Hermes in Myth: a synopsis
HERMES was the great Olympian God of animal husbandry, roads, travel, hospitality, heralds, diplomacy, trade, thievery, language, writing, persuasion, cunning wiles, athletic contests, gymnasiums, astronomy, and astrology. He was also the personal agent and herald of Zeus, the king of the gods. Hermes was depicted as either a handsome and athletic, beardless youth, or as an older bearded man. His attributes included the herald's wand or kerykeion (Latin caduceus), winged boots, and sometimes a winged travelers cap and chlamys cloak.
Some of the more famous myths featuring the god include:
* The theft of Apollon's cattle which he accomplished as a toddler in the crib;
* The transformation of the tell-tale Battos to stone;
* The slaying of Argos Panoptes, the hundred-eyed guardian of the nymph Io;
* The assisting of Perseus in the hero's quest to slay Medousa;
* The seduction of Khione on the same night as his brother Apollon;
* The assisting of Odysseus in his encounter with the witch Kirke.
From the Library of Halexandria
A favored son. Emotionally distant and mentally active, well-traveled, into words, negotiations, and commerce, but avoided physical conflict. No wife or consort. Quick, mentally agile, wordsmith, crossed boundaries and shifted levels with ease, lucky, friendly, bachelor, united opposites, inventive, communicator of meaning, guide of souls, ability to think and act quickly (in order to achieve or deceive), rescuer of the child (saving what is innocent and vulnerable, or divine and sacred, by providing meaning for an otherwise terrible experience), problem solver (but seldom worried about right and wrong), messenger, trickster, wily, traveler between levels (integrated the realms of spirit, human life and soul), unplanned eloquence, spontaneous, acted on intuition, precocious, questioned the conventional rules of success, inventive generalist, charming, personal and experiential sexually, “Jack of all trades, master of none”, variety and newness may have overridden passion, the eternal adolescent living in the realm of possibilities, tended to rationalize. Hermes introduced fluidity, motion, new beginnings -- and the confusion that almost inevitably precedes new beginnings. A major way for Hermes to grow is through falling in love with a woman who thus becomes his Aphrodite. She would become the challenge, someone he yearned for, and could not have immediately, who moved him, made him vulnerable and more sensual.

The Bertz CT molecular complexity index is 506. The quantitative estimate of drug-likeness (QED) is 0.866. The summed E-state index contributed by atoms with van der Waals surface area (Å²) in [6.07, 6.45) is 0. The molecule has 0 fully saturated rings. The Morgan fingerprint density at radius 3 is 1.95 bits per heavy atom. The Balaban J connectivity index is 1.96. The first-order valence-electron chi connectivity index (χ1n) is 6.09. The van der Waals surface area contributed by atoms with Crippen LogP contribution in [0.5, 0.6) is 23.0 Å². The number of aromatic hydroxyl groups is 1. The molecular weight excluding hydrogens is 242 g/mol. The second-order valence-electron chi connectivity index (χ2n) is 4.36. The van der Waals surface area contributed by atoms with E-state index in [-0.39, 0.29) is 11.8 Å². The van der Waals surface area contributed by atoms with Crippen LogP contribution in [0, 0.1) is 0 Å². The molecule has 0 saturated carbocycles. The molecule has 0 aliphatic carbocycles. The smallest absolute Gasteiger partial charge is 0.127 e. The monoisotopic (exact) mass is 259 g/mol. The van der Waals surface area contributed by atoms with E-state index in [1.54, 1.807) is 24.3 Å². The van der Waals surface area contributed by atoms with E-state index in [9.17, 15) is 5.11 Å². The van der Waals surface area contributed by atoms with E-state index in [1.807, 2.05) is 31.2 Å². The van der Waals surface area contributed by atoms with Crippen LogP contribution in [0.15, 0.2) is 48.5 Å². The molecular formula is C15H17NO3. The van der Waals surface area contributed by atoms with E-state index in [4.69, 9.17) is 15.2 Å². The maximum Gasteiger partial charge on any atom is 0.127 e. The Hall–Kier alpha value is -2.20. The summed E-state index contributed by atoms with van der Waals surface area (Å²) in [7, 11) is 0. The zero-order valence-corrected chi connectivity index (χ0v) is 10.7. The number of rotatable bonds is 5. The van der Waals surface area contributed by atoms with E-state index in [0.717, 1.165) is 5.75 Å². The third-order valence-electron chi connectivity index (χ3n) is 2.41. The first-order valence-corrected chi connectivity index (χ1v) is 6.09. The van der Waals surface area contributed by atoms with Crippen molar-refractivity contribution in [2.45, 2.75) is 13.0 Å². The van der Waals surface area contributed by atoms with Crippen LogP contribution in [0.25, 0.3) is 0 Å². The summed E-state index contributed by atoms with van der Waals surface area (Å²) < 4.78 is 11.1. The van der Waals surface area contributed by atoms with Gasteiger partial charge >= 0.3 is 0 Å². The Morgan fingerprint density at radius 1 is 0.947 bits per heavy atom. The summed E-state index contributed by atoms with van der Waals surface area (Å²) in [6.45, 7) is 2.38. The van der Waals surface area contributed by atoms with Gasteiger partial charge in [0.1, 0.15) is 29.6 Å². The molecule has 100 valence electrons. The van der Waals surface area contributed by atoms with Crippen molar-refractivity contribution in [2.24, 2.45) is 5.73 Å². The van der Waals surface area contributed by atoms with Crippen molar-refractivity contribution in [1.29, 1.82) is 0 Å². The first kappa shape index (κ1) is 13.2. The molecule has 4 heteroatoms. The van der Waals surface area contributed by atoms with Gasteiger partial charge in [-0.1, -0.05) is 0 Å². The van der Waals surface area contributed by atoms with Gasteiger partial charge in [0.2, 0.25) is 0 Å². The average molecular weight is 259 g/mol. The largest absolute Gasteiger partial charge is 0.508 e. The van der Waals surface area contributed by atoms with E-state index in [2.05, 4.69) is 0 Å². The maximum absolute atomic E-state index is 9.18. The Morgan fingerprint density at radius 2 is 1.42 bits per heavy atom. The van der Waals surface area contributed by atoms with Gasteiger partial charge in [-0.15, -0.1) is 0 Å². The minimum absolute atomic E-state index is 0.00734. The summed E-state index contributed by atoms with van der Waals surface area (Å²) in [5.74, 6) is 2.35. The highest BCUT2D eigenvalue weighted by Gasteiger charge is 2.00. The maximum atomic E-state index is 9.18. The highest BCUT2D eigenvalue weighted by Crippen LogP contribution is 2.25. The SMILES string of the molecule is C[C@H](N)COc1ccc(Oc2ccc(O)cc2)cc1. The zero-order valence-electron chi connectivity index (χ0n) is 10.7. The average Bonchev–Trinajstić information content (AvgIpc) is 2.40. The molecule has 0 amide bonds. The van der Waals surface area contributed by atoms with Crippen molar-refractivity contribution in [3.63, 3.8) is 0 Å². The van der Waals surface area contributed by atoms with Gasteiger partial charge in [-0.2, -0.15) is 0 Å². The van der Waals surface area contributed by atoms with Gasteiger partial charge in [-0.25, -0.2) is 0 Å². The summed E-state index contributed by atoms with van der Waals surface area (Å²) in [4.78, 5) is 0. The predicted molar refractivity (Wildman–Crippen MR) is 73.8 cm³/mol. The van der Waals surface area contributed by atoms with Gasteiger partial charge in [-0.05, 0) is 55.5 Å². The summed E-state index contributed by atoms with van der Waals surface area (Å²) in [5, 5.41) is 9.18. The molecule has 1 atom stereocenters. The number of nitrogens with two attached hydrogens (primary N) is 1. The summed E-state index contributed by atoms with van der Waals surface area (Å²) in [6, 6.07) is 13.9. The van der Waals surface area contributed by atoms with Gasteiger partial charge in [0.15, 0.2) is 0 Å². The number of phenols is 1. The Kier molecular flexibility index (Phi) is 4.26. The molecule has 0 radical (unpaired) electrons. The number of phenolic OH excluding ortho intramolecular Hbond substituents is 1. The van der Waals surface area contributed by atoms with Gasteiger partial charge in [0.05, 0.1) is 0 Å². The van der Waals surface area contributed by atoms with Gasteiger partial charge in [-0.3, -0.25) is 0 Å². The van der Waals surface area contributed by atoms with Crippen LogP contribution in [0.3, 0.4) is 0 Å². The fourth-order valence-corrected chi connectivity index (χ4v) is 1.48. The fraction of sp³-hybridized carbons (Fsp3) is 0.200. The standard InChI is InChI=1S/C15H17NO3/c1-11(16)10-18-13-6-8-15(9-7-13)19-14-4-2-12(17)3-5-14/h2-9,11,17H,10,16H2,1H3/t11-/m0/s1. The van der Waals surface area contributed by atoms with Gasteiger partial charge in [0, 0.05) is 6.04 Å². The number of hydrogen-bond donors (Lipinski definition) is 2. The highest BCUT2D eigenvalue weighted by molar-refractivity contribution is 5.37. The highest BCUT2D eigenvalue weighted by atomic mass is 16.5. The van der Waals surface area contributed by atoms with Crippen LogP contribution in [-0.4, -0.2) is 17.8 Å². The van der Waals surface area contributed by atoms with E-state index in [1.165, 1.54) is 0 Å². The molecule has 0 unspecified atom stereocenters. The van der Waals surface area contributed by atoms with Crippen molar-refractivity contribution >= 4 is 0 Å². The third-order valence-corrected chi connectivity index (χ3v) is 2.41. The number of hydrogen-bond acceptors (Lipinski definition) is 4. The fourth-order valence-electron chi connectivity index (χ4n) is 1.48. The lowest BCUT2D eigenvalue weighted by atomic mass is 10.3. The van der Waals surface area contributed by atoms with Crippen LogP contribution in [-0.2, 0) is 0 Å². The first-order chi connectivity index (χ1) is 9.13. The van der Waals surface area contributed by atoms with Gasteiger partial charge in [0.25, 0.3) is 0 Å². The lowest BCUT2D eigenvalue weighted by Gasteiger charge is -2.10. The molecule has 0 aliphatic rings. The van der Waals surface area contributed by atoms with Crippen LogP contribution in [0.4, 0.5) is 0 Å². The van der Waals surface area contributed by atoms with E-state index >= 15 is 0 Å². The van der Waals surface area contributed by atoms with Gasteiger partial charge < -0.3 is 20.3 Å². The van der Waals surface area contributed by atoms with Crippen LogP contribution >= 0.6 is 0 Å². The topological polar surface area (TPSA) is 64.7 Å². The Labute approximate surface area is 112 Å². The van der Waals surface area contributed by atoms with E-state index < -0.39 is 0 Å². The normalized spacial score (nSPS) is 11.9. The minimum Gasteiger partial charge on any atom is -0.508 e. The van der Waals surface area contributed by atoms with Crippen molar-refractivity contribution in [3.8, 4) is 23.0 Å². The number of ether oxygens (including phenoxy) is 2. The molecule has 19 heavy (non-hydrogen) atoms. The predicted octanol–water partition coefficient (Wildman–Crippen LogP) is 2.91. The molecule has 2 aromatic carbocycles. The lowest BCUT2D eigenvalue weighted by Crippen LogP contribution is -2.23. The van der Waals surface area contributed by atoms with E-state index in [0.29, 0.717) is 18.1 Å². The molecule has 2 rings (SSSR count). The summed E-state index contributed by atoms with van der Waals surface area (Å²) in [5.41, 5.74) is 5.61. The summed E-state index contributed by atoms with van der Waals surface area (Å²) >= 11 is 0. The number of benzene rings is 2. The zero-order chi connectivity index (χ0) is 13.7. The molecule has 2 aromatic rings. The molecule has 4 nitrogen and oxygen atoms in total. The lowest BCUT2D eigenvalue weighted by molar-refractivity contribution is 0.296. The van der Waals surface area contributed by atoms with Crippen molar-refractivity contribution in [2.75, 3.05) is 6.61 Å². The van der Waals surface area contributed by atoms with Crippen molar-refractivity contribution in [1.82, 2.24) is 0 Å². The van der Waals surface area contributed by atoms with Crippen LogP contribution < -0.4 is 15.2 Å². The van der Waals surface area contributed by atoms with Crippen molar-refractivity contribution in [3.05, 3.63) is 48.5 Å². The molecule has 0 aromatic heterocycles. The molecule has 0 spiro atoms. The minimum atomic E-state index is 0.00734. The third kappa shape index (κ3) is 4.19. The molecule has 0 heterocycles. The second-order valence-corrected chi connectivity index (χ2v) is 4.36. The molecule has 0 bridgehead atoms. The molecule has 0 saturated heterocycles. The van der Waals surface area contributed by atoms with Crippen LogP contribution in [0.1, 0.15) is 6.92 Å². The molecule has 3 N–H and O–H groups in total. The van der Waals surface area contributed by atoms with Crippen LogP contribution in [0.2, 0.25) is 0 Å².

Each archetype has two corresponding Tarot cards: one from the Minor Arcana, which shows the archetype at it's healthiest - it's the way we can manifest their power and energy. The corresponding card from the Major Arcana, on the other hand, is the divine gift of the spiritual realm that they're seeking to manifest through us.
Knight of Swords
He is the essence of the element of Air, almost completely removed from the realm of emotion, and all that is associated with him must be perceived accordingly. He will act with almost total emotionlessness. It's not that he has no emotions, just that he suppress them and doesn't really see the value in having them. The heart is the center of compassion, but it is also the center of fear, and with his heart firmly under his heel, the Knight of Swords is almost totally fearless and never anticipates defeat. He thinks of himself as invincible, and though this is a fault it can also give him bursts of confidence that let him succeed where others fail. Since he never doubts himself or his ability, he is the perfect person to implement new ideas that others shy away from.